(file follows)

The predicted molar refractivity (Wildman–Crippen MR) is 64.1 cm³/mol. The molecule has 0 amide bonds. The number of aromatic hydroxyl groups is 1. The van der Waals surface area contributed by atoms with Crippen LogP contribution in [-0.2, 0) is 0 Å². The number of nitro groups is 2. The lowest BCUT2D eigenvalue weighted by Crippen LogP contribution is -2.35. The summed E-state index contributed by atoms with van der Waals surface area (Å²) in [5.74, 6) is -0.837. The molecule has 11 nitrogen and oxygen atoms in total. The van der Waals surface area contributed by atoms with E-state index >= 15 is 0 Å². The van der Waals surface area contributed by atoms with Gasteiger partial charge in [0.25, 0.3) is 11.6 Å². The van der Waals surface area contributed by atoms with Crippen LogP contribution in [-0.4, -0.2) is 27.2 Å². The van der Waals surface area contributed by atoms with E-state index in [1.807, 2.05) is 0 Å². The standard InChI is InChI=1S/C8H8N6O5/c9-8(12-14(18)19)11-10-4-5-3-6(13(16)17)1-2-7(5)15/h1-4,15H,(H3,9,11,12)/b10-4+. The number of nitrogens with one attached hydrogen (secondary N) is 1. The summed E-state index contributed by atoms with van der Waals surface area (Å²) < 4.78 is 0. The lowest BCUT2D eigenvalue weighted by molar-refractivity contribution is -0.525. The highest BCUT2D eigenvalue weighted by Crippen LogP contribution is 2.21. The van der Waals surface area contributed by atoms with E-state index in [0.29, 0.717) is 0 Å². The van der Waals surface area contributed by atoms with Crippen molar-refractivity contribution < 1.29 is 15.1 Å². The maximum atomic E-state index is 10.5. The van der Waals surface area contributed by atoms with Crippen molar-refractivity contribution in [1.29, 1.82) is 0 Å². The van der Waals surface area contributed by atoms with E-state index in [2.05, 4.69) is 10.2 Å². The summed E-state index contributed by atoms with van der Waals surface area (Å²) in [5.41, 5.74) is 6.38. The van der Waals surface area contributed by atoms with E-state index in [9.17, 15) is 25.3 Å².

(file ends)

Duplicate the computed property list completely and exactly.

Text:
The predicted molar refractivity (Wildman–Crippen MR) is 64.1 cm³/mol. The molecule has 0 amide bonds. The number of aromatic hydroxyl groups is 1. The van der Waals surface area contributed by atoms with Crippen LogP contribution in [-0.2, 0) is 0 Å². The number of nitro groups is 2. The lowest BCUT2D eigenvalue weighted by Crippen LogP contribution is -2.35. The summed E-state index contributed by atoms with van der Waals surface area (Å²) in [5.74, 6) is -0.837. The molecule has 11 nitrogen and oxygen atoms in total. The van der Waals surface area contributed by atoms with E-state index >= 15 is 0 Å². The van der Waals surface area contributed by atoms with Gasteiger partial charge in [0.25, 0.3) is 11.6 Å². The van der Waals surface area contributed by atoms with Crippen LogP contribution in [-0.4, -0.2) is 27.2 Å². The van der Waals surface area contributed by atoms with E-state index in [1.807, 2.05) is 0 Å². The standard InChI is InChI=1S/C8H8N6O5/c9-8(12-14(18)19)11-10-4-5-3-6(13(16)17)1-2-7(5)15/h1-4,15H,(H3,9,11,12)/b10-4+. The number of nitrogens with one attached hydrogen (secondary N) is 1. The summed E-state index contributed by atoms with van der Waals surface area (Å²) < 4.78 is 0. The lowest BCUT2D eigenvalue weighted by molar-refractivity contribution is -0.525. The highest BCUT2D eigenvalue weighted by Crippen LogP contribution is 2.21. The van der Waals surface area contributed by atoms with E-state index in [0.29, 0.717) is 0 Å². The van der Waals surface area contributed by atoms with Crippen molar-refractivity contribution < 1.29 is 15.1 Å². The maximum atomic E-state index is 10.5. The van der Waals surface area contributed by atoms with Crippen molar-refractivity contribution in [1.29, 1.82) is 0 Å². The van der Waals surface area contributed by atoms with E-state index in [2.05, 4.69) is 10.2 Å². The summed E-state index contributed by atoms with van der Waals surface area (Å²) in [5.41, 5.74) is 6.38. The van der Waals surface area contributed by atoms with E-state index in [9.17, 15) is 25.3 Å².